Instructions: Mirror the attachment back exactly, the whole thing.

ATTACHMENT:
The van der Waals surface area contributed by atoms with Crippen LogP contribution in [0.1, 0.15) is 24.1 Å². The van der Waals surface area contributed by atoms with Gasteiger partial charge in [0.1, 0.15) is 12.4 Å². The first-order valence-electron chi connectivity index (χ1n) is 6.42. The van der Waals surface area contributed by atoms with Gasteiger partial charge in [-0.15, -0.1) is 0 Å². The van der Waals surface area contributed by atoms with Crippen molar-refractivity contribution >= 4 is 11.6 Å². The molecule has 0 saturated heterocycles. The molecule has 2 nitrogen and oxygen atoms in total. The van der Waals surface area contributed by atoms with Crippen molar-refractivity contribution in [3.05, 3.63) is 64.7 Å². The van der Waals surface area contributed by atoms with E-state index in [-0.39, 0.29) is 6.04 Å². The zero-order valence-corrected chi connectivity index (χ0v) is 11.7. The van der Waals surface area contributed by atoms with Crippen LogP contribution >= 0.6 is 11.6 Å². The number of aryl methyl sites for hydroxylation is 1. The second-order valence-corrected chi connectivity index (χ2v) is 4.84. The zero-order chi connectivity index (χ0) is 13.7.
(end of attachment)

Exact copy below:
The van der Waals surface area contributed by atoms with Crippen LogP contribution in [0.1, 0.15) is 24.1 Å². The van der Waals surface area contributed by atoms with Gasteiger partial charge in [0.1, 0.15) is 12.4 Å². The first-order valence-electron chi connectivity index (χ1n) is 6.42. The van der Waals surface area contributed by atoms with Gasteiger partial charge in [-0.15, -0.1) is 0 Å². The van der Waals surface area contributed by atoms with Crippen molar-refractivity contribution >= 4 is 11.6 Å². The molecule has 0 saturated heterocycles. The molecule has 2 nitrogen and oxygen atoms in total. The van der Waals surface area contributed by atoms with Crippen molar-refractivity contribution in [3.05, 3.63) is 64.7 Å². The van der Waals surface area contributed by atoms with E-state index in [-0.39, 0.29) is 6.04 Å². The zero-order valence-corrected chi connectivity index (χ0v) is 11.7. The van der Waals surface area contributed by atoms with Crippen LogP contribution >= 0.6 is 11.6 Å². The number of aryl methyl sites for hydroxylation is 1. The second-order valence-corrected chi connectivity index (χ2v) is 4.84. The zero-order chi connectivity index (χ0) is 13.7.